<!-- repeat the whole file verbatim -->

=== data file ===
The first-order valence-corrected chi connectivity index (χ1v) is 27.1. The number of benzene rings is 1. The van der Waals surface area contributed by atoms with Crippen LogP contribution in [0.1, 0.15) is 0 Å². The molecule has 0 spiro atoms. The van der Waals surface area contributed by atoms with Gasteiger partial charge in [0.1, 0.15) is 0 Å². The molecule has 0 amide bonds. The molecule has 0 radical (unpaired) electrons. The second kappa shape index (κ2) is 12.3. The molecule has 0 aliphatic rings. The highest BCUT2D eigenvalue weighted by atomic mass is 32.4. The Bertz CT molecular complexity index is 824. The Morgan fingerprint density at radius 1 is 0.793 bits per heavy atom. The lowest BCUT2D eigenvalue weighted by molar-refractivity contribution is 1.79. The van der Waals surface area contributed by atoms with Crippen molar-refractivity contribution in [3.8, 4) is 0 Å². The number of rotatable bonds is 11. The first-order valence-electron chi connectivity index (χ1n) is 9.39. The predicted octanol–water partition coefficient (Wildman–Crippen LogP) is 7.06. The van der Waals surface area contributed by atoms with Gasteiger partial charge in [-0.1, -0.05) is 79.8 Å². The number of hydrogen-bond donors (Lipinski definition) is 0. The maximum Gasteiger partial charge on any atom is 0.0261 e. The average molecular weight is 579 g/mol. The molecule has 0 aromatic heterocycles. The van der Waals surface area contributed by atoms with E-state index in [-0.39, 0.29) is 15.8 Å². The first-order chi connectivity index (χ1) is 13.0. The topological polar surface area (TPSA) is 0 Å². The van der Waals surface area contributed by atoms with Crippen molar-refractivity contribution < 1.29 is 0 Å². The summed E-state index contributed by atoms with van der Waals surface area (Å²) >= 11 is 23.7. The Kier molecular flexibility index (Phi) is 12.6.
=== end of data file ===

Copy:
The first-order valence-corrected chi connectivity index (χ1v) is 27.1. The number of benzene rings is 1. The van der Waals surface area contributed by atoms with Crippen LogP contribution in [0.1, 0.15) is 0 Å². The molecule has 0 spiro atoms. The van der Waals surface area contributed by atoms with Gasteiger partial charge in [0.1, 0.15) is 0 Å². The molecule has 0 amide bonds. The molecule has 0 radical (unpaired) electrons. The second kappa shape index (κ2) is 12.3. The molecule has 0 aliphatic rings. The highest BCUT2D eigenvalue weighted by atomic mass is 32.4. The Bertz CT molecular complexity index is 824. The Morgan fingerprint density at radius 1 is 0.793 bits per heavy atom. The lowest BCUT2D eigenvalue weighted by molar-refractivity contribution is 1.79. The van der Waals surface area contributed by atoms with Crippen molar-refractivity contribution in [3.8, 4) is 0 Å². The number of rotatable bonds is 11. The first-order valence-electron chi connectivity index (χ1n) is 9.39. The predicted octanol–water partition coefficient (Wildman–Crippen LogP) is 7.06. The van der Waals surface area contributed by atoms with Gasteiger partial charge in [-0.1, -0.05) is 79.8 Å². The number of hydrogen-bond donors (Lipinski definition) is 0. The maximum Gasteiger partial charge on any atom is 0.0261 e. The average molecular weight is 579 g/mol. The molecule has 0 aromatic heterocycles. The van der Waals surface area contributed by atoms with E-state index in [-0.39, 0.29) is 15.8 Å². The first-order chi connectivity index (χ1) is 13.0. The topological polar surface area (TPSA) is 0 Å². The van der Waals surface area contributed by atoms with Crippen molar-refractivity contribution < 1.29 is 0 Å². The summed E-state index contributed by atoms with van der Waals surface area (Å²) >= 11 is 23.7. The Kier molecular flexibility index (Phi) is 12.6.